05-11-2007, 06:03 AM
Those who are the most successful are those well versed and comfortable with delegating...

Pierre Auge
05-11-2007, 09:04 AM
Steve,
what you just described with Alwyn is basically what we've been trying to get going on here at CCF. Colin does the admin and trusts me to run the place while he is administering and attending to business. I am training and developing other trainers. We will know we are successful when we replicate the process and I am doing Colin's current job and he is administering a chain of gym's. I will be successful when I've developed trainers enough that they are capable and trust worthy enough to produce the same results. Then we do it again... That will mean success - we're on our way slow but steady wins the race!

Steve Shafley
05-11-2007, 10:29 AM
Is that what you ultimately want to do, Pierre?

Pierre Auge
05-12-2007, 05:14 AM
Me, I'm a coach my goal is to help Colin build up his training business while I build athletes and trainers. I have no real interest in being the business guru but it is a skills and a means to an end. I just like helping people - eventually I'm going to open a school.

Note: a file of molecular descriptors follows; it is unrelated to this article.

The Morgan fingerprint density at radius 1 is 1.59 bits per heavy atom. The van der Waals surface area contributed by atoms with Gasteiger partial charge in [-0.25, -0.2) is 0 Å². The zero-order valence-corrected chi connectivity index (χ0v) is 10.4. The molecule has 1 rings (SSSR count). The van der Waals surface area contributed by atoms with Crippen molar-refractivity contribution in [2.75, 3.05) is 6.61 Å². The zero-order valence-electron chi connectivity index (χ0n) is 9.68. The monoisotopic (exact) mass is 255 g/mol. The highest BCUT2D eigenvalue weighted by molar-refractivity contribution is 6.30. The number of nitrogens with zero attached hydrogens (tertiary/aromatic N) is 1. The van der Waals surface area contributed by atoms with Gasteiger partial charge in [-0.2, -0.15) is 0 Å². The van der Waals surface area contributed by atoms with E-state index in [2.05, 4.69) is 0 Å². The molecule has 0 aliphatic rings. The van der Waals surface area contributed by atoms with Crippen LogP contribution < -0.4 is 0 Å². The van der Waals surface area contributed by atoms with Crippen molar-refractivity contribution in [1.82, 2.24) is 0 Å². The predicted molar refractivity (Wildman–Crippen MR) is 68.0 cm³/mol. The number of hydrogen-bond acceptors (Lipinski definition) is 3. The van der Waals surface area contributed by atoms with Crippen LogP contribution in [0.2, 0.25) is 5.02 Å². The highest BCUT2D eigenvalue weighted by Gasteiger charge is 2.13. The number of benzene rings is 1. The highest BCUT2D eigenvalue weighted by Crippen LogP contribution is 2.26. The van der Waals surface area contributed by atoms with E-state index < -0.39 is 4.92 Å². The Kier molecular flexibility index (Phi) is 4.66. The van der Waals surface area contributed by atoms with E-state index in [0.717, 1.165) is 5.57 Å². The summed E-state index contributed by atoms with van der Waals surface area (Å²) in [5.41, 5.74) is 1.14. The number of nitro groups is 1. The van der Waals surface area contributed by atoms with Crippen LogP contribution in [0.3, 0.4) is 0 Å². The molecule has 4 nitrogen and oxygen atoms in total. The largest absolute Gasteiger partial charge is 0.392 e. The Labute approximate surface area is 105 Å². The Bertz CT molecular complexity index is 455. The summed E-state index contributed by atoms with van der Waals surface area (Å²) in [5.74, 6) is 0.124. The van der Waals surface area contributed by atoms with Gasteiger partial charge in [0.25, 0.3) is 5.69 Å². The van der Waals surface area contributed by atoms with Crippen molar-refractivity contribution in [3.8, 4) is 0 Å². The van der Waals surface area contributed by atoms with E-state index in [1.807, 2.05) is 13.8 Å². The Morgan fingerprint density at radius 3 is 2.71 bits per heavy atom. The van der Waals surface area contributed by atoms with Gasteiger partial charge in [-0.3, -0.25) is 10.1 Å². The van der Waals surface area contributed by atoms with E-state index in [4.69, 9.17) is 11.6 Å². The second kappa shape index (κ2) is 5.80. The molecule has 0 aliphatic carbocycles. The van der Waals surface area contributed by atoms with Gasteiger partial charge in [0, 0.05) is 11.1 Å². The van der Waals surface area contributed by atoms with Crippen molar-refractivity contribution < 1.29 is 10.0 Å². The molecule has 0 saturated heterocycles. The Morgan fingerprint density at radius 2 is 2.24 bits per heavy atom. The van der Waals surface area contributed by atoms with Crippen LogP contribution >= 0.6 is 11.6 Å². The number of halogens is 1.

Allen Yeh
05-31-2007, 11:16 AM
http://alwyncosgrove.blogspot.com/2007/05/how-long-is-training-session.html

To be honest never having trained independently and always for a big-box gym I had never even thought of NOT charging by the hour.

Mike ODonnell
05-31-2007, 12:24 PM
http://alwyncosgrove.blogspot.com/2007/05/how-long-is-training-session.html

To be honest never having trained independently and always for a big-box gym I had never even thought of NOT charging by the hour.

Training by the hour for 1-on-1 is the least profitable way to make money. Second best way, do 1/2 sessions only (and call it a session...as there are no other options). Now if you charged $65/hr...and now you charge $45 a session....people think is it a deal and you now make $90/hr.

Or go the route I have taken....do no 1-on-1 and only groups....either in 2-3 or llarge 10-20...now you maximize your $/hr....as long as you know how to balance it, give a great program that gets results....everyone comes out a winner.